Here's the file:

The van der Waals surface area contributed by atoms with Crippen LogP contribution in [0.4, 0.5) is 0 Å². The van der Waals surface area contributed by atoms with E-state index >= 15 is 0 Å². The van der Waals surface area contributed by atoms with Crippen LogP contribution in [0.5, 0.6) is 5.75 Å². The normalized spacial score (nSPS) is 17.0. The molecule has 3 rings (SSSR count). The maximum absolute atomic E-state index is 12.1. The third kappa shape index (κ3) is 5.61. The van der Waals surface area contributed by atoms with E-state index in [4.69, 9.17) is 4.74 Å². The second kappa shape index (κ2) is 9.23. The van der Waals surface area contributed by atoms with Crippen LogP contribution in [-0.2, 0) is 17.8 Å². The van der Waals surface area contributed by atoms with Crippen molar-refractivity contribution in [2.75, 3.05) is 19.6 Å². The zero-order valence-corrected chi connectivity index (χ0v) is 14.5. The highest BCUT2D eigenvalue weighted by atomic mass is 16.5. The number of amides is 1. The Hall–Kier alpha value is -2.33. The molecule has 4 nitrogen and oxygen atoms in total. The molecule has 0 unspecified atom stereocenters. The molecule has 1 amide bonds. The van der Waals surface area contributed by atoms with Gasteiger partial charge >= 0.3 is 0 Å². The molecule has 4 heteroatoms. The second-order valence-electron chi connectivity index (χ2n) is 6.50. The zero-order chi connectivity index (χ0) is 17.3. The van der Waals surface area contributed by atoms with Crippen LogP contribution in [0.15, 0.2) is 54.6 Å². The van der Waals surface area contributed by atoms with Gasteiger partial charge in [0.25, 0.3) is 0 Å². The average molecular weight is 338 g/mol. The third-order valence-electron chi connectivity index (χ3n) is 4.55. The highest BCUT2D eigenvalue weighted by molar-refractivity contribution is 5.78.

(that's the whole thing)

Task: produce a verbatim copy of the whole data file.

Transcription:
The van der Waals surface area contributed by atoms with Crippen LogP contribution in [0.4, 0.5) is 0 Å². The van der Waals surface area contributed by atoms with E-state index >= 15 is 0 Å². The van der Waals surface area contributed by atoms with Crippen LogP contribution in [0.5, 0.6) is 5.75 Å². The normalized spacial score (nSPS) is 17.0. The molecule has 3 rings (SSSR count). The maximum absolute atomic E-state index is 12.1. The third kappa shape index (κ3) is 5.61. The van der Waals surface area contributed by atoms with E-state index in [4.69, 9.17) is 4.74 Å². The second kappa shape index (κ2) is 9.23. The van der Waals surface area contributed by atoms with Crippen LogP contribution in [-0.2, 0) is 17.8 Å². The van der Waals surface area contributed by atoms with Crippen molar-refractivity contribution in [2.75, 3.05) is 19.6 Å². The zero-order valence-corrected chi connectivity index (χ0v) is 14.5. The highest BCUT2D eigenvalue weighted by atomic mass is 16.5. The number of amides is 1. The Hall–Kier alpha value is -2.33. The molecule has 4 nitrogen and oxygen atoms in total. The molecule has 0 unspecified atom stereocenters. The molecule has 1 amide bonds. The van der Waals surface area contributed by atoms with Gasteiger partial charge >= 0.3 is 0 Å². The molecule has 4 heteroatoms. The second-order valence-electron chi connectivity index (χ2n) is 6.50. The zero-order chi connectivity index (χ0) is 17.3. The van der Waals surface area contributed by atoms with Crippen LogP contribution in [0.15, 0.2) is 54.6 Å². The van der Waals surface area contributed by atoms with Gasteiger partial charge in [0.25, 0.3) is 0 Å². The average molecular weight is 338 g/mol. The third-order valence-electron chi connectivity index (χ3n) is 4.55. The highest BCUT2D eigenvalue weighted by molar-refractivity contribution is 5.78.